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The Use of Ignition Interlock Devices in Idaho

As of January 1, 2019 Idaho will mandate that judges order the installation of interlock devices as a penalty during sentencing in all drunk-driving cases, including first time offenses.

The new law will require that the offender pay for the device. The cost usually includes an installation fee and a monthly rental fee . Under the new law, the offender will be required to have the interlock device for one year, even for a first time offense.

It is important to speak to an experienced DUI defense attorney at Martens Law Offices P.C. in Boise, Idaho if you are charged with a DUI. What is an Ignition Interlock Device?

An ignition interlock device is a small device (about the size of a cell phone) that is installed in a car that measures a person's BAC level. If a person blows into the device and it registers a BAC level that is above a certain amount, the car will not start. The driver must also give breath samples during the drive. This prevents an intoxicated person from having a sober friend blow into it in order to start the car so he or she can drive away. Ignition interlock devices use fuel-cell sensor technology to detect alcohol. Devices can record data such as the test results for alcohol levels, engine stops and starts and any attempts to tamper with the device.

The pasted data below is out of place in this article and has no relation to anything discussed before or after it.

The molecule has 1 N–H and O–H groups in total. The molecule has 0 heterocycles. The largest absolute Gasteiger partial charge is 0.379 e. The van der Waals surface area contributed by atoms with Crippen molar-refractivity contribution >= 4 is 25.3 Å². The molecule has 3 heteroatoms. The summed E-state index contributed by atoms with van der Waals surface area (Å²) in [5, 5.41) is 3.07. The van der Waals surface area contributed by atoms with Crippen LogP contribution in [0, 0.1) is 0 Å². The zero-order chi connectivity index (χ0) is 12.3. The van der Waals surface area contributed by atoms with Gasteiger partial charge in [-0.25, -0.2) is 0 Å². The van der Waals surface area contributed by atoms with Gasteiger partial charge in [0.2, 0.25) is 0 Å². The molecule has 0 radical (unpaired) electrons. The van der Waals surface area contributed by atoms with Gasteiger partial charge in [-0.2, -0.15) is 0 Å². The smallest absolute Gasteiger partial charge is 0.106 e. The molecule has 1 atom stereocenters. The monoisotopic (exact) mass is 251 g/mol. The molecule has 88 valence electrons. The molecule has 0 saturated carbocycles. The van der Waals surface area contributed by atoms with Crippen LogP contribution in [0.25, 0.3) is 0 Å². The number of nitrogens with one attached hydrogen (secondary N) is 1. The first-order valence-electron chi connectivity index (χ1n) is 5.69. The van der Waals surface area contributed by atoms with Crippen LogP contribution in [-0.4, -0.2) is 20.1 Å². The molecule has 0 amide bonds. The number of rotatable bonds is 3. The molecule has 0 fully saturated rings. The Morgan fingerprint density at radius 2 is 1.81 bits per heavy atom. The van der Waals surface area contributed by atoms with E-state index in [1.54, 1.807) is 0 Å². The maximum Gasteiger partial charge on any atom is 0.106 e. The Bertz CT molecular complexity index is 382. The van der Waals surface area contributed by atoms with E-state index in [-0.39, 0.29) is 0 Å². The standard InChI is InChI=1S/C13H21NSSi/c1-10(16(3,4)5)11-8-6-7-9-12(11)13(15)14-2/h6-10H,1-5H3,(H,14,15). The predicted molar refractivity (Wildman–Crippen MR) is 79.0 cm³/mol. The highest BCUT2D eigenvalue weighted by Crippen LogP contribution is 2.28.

Potential Problems with Ignition Interlock Devices

The use of ignition interlock devices should curtail drunk driving and prevent individuals from driving when they are intoxicated. In addition, using them can help people who have been convicted of drunk driving show the court and prosecutors that they have stayed sober. However, there may be some potential problems with the use of such devices.

False positives: The devices may detect alcohol if a driver has recently used mouthwash that contains alcohol or if a person has eaten certain baked goods containing sugar and yeast, which have been known to cause low alcohol levels. Malfunctions: The devices use complex fuel-cell technology, and there is a possibility that the device could malfunction resulting in incorrect readings. Shared vehicles: If the person who is required to use the ignition interlock device shares a car with a spouse or another person, that other person will need to use it as well.

Conclusion

This new law requires the installation of an interlock device when convicted of a DUI If you have questions about the use of these devices, contact an experienced DUI/DWI attorney at Martens Law Offices P.C. in Boise, Idaho.

Contact Martens Law Office, P.C. for a free initial consultation. We would be happy to assess your case and provide you with sound legal advice regarding your DUI charge. Contact us at (208) 344-0994 today.

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